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Thursday, December 06, 2007

The shape hung suspended in mid-air and turned slowly beneath the big orange crane. It's blue-grey hue perfectly matched the early morning cloud-covered sky behind it. If it weren't moving and didn't have crisply defined edges, it would be virtually invisible. I don't know if it was a panel or a support or some part of an HVAC system. It was going on the roof of that big new development at 5th and Main. High-priced condos with a view of housing projects. Only in East Nashville. I sat in traffic, waiting for the light to change and watched it slowly turn, changing back and forth from a two- to a three-dimensional object. I keep waiting for some giant kid's arm to reach down out of the sky and start re-arranging buildings like so many Lego blocks or knocking them all down with his toy lizard.

It doesn't happen.

On the in-dash CD player, Todd Snider is singing about the neighborhood in affectionate tones with profane lyrics. It's December, but the most festive thing I can see is the neon of the liquor store. It's cool to live over here now. Not cool in the homecoming queen and high school quarterback sense, but cool in the dis-affected outsider sense. Cool like the kid who always wore black t-shirts and knew the chords to every Clapton song and wouldn't be caught dead at prom unless his band was hired to play the gig.

We were here before it was cool. It just ended up that way. I can trace my East Nashville roots back to birth. But my parents moved us away when I was one and it would take 21 years to make it back. Lisa and I came here in 99 'cause we liked the houses and we could afford to buy one on a single state government employee salary. It was still a little risky then. We're technically Inglewood, not East Nashville, so that's kind of like the cool kid's cousin from out of town who shows up a few times a year and gets to hang out with the hip crowd.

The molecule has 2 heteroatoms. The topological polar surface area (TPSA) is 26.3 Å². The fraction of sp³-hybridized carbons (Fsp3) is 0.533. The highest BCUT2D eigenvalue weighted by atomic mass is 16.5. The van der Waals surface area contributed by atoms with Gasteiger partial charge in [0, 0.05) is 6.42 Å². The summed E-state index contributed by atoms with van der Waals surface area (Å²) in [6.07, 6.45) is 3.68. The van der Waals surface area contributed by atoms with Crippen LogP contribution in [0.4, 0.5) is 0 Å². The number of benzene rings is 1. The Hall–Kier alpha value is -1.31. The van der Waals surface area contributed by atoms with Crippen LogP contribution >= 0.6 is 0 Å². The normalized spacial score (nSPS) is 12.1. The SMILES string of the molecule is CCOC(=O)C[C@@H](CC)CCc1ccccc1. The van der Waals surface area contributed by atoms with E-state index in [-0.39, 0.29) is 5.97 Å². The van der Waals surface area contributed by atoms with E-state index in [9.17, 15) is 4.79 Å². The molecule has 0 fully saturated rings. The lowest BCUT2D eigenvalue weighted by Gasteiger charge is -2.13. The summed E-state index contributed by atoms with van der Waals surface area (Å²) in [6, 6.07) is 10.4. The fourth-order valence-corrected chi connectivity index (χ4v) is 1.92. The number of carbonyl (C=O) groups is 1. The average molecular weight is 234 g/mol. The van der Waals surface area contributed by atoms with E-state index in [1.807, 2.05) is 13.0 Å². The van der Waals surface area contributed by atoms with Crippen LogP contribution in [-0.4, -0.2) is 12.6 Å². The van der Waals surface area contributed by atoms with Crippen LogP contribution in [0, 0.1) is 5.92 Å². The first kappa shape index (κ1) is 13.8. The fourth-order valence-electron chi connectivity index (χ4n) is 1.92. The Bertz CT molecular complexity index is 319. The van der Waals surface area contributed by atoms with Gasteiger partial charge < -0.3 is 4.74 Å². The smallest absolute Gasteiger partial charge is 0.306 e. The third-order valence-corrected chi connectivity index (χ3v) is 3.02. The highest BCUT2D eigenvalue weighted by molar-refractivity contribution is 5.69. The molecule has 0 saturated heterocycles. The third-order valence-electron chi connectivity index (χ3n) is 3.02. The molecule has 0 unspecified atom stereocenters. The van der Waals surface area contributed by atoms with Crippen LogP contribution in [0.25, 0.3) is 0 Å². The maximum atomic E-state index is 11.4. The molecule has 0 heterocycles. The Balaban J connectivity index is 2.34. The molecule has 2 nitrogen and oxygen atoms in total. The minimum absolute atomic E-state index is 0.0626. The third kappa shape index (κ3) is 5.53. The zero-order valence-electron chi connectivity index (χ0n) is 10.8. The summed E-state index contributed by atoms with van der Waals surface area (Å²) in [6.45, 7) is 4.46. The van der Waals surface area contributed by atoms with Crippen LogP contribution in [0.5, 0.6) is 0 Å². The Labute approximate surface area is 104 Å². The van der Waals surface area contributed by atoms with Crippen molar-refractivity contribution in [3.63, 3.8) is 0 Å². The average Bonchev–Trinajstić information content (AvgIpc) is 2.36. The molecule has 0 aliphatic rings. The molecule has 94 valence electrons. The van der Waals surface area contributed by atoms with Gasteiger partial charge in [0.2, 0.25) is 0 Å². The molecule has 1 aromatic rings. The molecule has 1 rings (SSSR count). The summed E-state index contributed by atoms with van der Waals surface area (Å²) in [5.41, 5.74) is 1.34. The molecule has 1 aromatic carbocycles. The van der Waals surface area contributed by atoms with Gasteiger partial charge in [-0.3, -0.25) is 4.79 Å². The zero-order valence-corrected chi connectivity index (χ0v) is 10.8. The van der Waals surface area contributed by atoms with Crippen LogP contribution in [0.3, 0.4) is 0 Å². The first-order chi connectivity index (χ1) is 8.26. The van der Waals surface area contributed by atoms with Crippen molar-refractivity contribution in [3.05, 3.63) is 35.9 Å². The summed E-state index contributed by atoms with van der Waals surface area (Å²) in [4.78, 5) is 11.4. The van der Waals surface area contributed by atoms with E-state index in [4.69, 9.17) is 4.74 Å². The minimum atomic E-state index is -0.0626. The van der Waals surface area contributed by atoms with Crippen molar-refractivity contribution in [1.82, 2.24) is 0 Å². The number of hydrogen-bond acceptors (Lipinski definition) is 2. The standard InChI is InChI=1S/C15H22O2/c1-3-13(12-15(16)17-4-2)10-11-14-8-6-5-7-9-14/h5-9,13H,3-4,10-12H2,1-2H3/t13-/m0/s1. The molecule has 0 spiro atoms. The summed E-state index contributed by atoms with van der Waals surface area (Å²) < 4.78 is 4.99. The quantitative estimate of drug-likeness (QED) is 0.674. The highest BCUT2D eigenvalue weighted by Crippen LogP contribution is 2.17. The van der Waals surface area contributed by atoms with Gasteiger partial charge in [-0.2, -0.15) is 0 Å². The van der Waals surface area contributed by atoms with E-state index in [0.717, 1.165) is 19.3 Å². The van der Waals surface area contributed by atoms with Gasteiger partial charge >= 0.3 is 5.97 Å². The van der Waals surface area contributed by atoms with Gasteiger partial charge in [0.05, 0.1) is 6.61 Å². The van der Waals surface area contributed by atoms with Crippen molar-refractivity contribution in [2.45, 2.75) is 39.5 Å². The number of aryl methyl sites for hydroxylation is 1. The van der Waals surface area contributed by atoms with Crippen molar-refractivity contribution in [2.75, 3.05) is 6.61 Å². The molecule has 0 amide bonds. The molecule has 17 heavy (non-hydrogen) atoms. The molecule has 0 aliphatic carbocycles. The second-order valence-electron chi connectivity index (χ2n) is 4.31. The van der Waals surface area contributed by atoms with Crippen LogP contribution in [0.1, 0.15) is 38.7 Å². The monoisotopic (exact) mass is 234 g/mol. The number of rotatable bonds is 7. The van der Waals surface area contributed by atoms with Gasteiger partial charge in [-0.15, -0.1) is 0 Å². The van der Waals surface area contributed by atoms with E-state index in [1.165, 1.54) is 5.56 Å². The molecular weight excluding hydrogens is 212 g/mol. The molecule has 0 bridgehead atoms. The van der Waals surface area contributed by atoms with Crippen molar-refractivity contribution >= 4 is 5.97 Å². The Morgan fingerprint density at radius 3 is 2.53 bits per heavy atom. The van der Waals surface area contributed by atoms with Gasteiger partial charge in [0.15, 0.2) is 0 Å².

The East Side is weird melting pot. A gumbo of artists and government types. The last mayor lived over here, side by side with musicians, consultants, lawyers and homosexuals. But I guess we're more of the soup stock, not so much the spice. Our artists friends used to invite us over when their parents were in town, probably to make them look more respectable to mom and dad. Married couple. With kids. State government lawyer. Stable. Respectable. Bland.

Some of that's changed. Now I'm a lobbyist. I've got a new car, a Blackberry, some cool new gadgets, a few new suits, a better haircut, some trendier glasses, a lot more responsibility and no one looking over my shoulder. I get to suck up to politicians, try to make policy and get criticized in the press. It don't feel East Side anymore. But maybe it is. Heck, anything can go in the mix.

The light has changed. I inch closer to one of the bridges into downtown with all the other commuters packed into their shiny metal boxes. It takes about as long to drive from the house to the river as it does to cross the river and drive a few blocks in downtown to the parking garage where I now have a reserved space. I didn't take the girl to school today on the way in, but I usually do. Most days her presence probably saves me from melancholy music and too much early-morning introspection. Some day I'm sure I'll look back and wish I made better use of those ten minute drives with her 5 days a week. There were mornings of hilarious serial made-up stories with a new chapter each day, but man, that took energy. But for every one of those, there were also mornings of trying to shut her incessant chattering out so I could listen to something on the radio.

I take a left on 5th so I can cross on the bridge by the stadium where the traffic doesn't back up quite as much. I'd like to have time to write something creative, paint-a-picture with a literary pallet, when I first get behind my desk. But that's not what they pay me for. I've got a nine-o-clock meeting with a bureaucrat and it's already almost 8. I didn't get breakfast at home and that first cup of coffee won't sit well on an empty stomach. Short story or sausage bisquit?

Sausage bisquit wins.